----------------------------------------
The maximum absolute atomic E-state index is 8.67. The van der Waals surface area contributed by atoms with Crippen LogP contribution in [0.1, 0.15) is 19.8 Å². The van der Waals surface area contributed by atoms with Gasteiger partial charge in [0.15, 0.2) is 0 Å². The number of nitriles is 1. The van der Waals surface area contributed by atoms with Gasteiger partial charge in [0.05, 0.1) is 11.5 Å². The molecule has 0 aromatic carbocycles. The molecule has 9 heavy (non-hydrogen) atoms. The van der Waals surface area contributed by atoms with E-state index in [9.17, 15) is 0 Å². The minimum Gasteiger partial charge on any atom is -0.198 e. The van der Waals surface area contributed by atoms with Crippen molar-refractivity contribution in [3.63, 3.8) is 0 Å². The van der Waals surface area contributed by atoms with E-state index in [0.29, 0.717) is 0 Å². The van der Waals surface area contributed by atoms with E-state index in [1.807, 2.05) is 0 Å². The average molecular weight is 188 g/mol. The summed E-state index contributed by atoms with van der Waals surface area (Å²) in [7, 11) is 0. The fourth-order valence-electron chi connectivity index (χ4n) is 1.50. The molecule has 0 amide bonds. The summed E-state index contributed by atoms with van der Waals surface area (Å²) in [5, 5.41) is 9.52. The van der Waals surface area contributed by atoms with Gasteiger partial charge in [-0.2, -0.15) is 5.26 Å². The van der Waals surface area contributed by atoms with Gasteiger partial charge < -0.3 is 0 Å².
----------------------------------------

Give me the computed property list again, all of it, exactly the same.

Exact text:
The maximum absolute atomic E-state index is 8.67. The van der Waals surface area contributed by atoms with Crippen LogP contribution in [0.1, 0.15) is 19.8 Å². The van der Waals surface area contributed by atoms with Gasteiger partial charge in [0.15, 0.2) is 0 Å². The number of nitriles is 1. The van der Waals surface area contributed by atoms with Gasteiger partial charge in [0.05, 0.1) is 11.5 Å². The molecule has 0 aromatic carbocycles. The molecule has 9 heavy (non-hydrogen) atoms. The van der Waals surface area contributed by atoms with E-state index in [9.17, 15) is 0 Å². The minimum Gasteiger partial charge on any atom is -0.198 e. The van der Waals surface area contributed by atoms with Crippen molar-refractivity contribution in [3.63, 3.8) is 0 Å². The van der Waals surface area contributed by atoms with E-state index in [0.29, 0.717) is 0 Å². The van der Waals surface area contributed by atoms with E-state index in [1.807, 2.05) is 0 Å². The average molecular weight is 188 g/mol. The summed E-state index contributed by atoms with van der Waals surface area (Å²) in [7, 11) is 0. The fourth-order valence-electron chi connectivity index (χ4n) is 1.50. The molecule has 0 amide bonds. The summed E-state index contributed by atoms with van der Waals surface area (Å²) in [5, 5.41) is 9.52. The van der Waals surface area contributed by atoms with Gasteiger partial charge in [-0.2, -0.15) is 5.26 Å². The van der Waals surface area contributed by atoms with Gasteiger partial charge < -0.3 is 0 Å².